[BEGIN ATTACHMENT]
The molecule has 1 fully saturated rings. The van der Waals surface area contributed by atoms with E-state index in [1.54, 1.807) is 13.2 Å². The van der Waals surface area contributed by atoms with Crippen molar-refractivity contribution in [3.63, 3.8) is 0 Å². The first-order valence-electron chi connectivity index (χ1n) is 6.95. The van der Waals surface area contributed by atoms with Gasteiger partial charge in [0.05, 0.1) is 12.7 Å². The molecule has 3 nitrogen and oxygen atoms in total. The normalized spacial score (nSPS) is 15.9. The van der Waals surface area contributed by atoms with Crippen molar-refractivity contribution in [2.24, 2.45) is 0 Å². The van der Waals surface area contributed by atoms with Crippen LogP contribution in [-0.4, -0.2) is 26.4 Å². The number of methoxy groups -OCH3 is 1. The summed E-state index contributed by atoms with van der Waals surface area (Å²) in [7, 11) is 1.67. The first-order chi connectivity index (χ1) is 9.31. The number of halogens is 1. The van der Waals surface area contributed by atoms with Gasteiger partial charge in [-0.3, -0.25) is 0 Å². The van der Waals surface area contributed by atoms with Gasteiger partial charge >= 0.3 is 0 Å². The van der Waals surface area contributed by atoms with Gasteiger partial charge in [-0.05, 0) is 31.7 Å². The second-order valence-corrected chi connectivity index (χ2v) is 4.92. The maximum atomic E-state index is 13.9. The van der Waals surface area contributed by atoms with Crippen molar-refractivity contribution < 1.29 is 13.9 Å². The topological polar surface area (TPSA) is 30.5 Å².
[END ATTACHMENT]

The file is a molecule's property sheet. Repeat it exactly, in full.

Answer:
The molecule has 1 fully saturated rings. The van der Waals surface area contributed by atoms with E-state index in [1.54, 1.807) is 13.2 Å². The van der Waals surface area contributed by atoms with Crippen molar-refractivity contribution in [3.63, 3.8) is 0 Å². The first-order valence-electron chi connectivity index (χ1n) is 6.95. The van der Waals surface area contributed by atoms with Gasteiger partial charge in [0.05, 0.1) is 12.7 Å². The molecule has 3 nitrogen and oxygen atoms in total. The normalized spacial score (nSPS) is 15.9. The van der Waals surface area contributed by atoms with Crippen molar-refractivity contribution in [2.24, 2.45) is 0 Å². The van der Waals surface area contributed by atoms with Crippen LogP contribution in [-0.4, -0.2) is 26.4 Å². The number of methoxy groups -OCH3 is 1. The summed E-state index contributed by atoms with van der Waals surface area (Å²) in [7, 11) is 1.67. The first-order chi connectivity index (χ1) is 9.31. The number of halogens is 1. The van der Waals surface area contributed by atoms with Gasteiger partial charge in [-0.3, -0.25) is 0 Å². The van der Waals surface area contributed by atoms with Gasteiger partial charge >= 0.3 is 0 Å². The van der Waals surface area contributed by atoms with Gasteiger partial charge in [-0.05, 0) is 31.7 Å². The second-order valence-corrected chi connectivity index (χ2v) is 4.92. The maximum atomic E-state index is 13.9. The van der Waals surface area contributed by atoms with Crippen molar-refractivity contribution < 1.29 is 13.9 Å². The topological polar surface area (TPSA) is 30.5 Å².